Exploring Effect Categories in Ableton Live

Introduction

Hi. I am Darran Kelinske from Austin, TX in the USA. This lesson is for week 3 of Introduction To Music Production at Coursera.org. I will be teaching you about the different effect categories. These categories include dynamic effects, delay effects, and filter effects.

In this lesson we will be using our audio recording from last week’s assignment (found below). Additionally, we will be using Ableton Live to explore an effect in each effect category.

 

Dynamic Effects

To begin, we will look at dynamic effects. Dynamic effects control amplitude. Amplitude is perceived by the listener as loudness.

One device that we have available in Ableton Live that provides dynamic effect capabilities is the Compressor. From the Ableton Live manual we can get a good understanding of how the Compressor works.

“A compressor reduces gain for signals above a user-settable threshold. Compression reduces the levels of peaks, opening up more headroom and allowing the overall signal level to be turned up. This gives the signal a higher average level, resulting in a sound that is subjectively louder and ”punchier” than an uncompressed signal.”

Furthermore, the manual describes the two most important parameters on the compressor device:

“A compressor’s two most important parameters are the Threshold and the compression Ratio.

The Threshold slider sets where compression begins. Signals above the threshold are attenuated by an amount specified by the Ratio parameter, which sets the ratio between the input and out- put signal. For example, with a compression ratio of 3, if a signal above the threshold increases by 3 dB, the compressor output will increase by only 1 dB. If a signal above the threshold in- creases by 6 dB, then the output will increase by only 2 dB. A ratio of 1 means no compression, regardless of the threshold.”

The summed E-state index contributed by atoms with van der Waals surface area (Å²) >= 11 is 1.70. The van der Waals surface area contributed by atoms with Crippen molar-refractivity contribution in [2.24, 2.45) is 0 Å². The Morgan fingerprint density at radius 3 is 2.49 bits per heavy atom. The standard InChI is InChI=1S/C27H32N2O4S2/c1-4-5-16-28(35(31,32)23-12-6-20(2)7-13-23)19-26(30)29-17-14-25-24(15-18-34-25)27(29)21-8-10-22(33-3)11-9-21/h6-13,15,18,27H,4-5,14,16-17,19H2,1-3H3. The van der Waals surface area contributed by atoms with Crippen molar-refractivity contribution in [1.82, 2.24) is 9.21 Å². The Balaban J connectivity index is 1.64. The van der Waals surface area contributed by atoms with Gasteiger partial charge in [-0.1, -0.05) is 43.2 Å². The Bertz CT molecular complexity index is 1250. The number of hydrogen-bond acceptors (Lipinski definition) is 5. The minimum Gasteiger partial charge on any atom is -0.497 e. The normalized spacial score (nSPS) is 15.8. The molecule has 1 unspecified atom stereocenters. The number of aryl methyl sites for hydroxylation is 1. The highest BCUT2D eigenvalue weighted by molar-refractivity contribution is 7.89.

Full Source

After reading the description from the manual, the idea of the compressor starts to make sense conceptually. The compressor is compressing the amplitude of the waveform by removing the peaks in amplitude. Below, you can see a screenshot of the Compressor device applied to an audio track in Ableton Live.

Screen Shot 2014-02-20 at 7.37.59 AM

Delay Effects

Next, we will discuss delay effects. Delay effects control propagation qualities. One device we have available in Ableton Live that provides a delay effect is Reverb. The Reverb device allows us to simulate the environment an audio recording might be played in by delaying the propagation of all or parts of the audio recording. The full description of the parameters available in the Reverb device can be found in the Ableton manual here.

A Reverb device added to an audio track can be seen below.

Screen Shot 2014-02-20 at 7.47.53 AM

Filter Effects

Lastly, we will discuss filter effects. Filter effects control timbre. An example of a filter effect found in Ableton Live is the Auto Filter.

This device allows us to filter out particular frequencies in the audio sample. For example, using the Auto Filter as a Low-pass filter we can allow frequencies lower in the spectrum to pass through while preventing frequencies higher in the frequency from being reproduced. In effect, we are filtering out the high frequencies.

Screen Shot 2014-02-20 at 7.57.27 AM

A full description of the Auto Filter can be found here.

Review

In this post, we reviewed the three effect categories we have discussed so far. These categories include dynamic, delay, and filter effects. We also looked at a device from each category that is available in Ableton Live. If you can, experiment and play with the different devices in your DAW. This will help further your understanding of how the various devices impact sound.

Thank you for reading and please post any questions or comments below. Or feel free to contact me using social media.

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